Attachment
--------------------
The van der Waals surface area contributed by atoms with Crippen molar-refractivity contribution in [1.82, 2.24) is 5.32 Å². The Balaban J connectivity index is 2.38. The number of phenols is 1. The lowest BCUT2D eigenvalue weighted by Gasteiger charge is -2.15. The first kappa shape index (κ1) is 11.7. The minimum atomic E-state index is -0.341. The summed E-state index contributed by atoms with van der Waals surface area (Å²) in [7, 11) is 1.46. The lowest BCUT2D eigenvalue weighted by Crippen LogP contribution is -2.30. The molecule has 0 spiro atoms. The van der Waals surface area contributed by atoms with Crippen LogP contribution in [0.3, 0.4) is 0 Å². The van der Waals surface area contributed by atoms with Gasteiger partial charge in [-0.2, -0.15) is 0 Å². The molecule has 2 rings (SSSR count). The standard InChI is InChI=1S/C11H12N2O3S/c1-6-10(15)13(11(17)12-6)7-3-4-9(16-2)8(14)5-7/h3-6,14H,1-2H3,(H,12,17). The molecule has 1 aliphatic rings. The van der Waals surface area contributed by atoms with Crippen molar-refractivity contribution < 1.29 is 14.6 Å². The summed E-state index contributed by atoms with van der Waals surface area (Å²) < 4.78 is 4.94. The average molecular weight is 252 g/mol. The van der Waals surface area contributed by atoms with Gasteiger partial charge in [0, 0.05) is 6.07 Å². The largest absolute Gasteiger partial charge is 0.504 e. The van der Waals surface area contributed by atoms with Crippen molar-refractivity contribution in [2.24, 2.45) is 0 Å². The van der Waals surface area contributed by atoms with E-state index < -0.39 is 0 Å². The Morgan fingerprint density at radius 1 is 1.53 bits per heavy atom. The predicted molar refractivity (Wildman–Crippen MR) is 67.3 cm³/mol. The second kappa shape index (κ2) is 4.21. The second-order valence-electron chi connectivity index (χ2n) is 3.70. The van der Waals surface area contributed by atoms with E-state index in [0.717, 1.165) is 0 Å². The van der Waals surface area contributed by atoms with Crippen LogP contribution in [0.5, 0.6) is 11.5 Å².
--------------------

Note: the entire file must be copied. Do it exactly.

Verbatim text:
The van der Waals surface area contributed by atoms with Crippen molar-refractivity contribution in [1.82, 2.24) is 5.32 Å². The Balaban J connectivity index is 2.38. The number of phenols is 1. The lowest BCUT2D eigenvalue weighted by Gasteiger charge is -2.15. The first kappa shape index (κ1) is 11.7. The minimum atomic E-state index is -0.341. The summed E-state index contributed by atoms with van der Waals surface area (Å²) in [7, 11) is 1.46. The lowest BCUT2D eigenvalue weighted by Crippen LogP contribution is -2.30. The molecule has 0 spiro atoms. The van der Waals surface area contributed by atoms with Crippen LogP contribution in [0.3, 0.4) is 0 Å². The van der Waals surface area contributed by atoms with Gasteiger partial charge in [-0.2, -0.15) is 0 Å². The molecule has 2 rings (SSSR count). The standard InChI is InChI=1S/C11H12N2O3S/c1-6-10(15)13(11(17)12-6)7-3-4-9(16-2)8(14)5-7/h3-6,14H,1-2H3,(H,12,17). The molecule has 1 aliphatic rings. The van der Waals surface area contributed by atoms with Crippen molar-refractivity contribution < 1.29 is 14.6 Å². The summed E-state index contributed by atoms with van der Waals surface area (Å²) < 4.78 is 4.94. The average molecular weight is 252 g/mol. The van der Waals surface area contributed by atoms with Gasteiger partial charge in [0, 0.05) is 6.07 Å². The largest absolute Gasteiger partial charge is 0.504 e. The van der Waals surface area contributed by atoms with Crippen molar-refractivity contribution in [2.24, 2.45) is 0 Å². The van der Waals surface area contributed by atoms with E-state index < -0.39 is 0 Å². The Morgan fingerprint density at radius 1 is 1.53 bits per heavy atom. The predicted molar refractivity (Wildman–Crippen MR) is 67.3 cm³/mol. The second kappa shape index (κ2) is 4.21. The second-order valence-electron chi connectivity index (χ2n) is 3.70. The van der Waals surface area contributed by atoms with E-state index in [0.717, 1.165) is 0 Å². The van der Waals surface area contributed by atoms with Crippen LogP contribution in [0.5, 0.6) is 11.5 Å².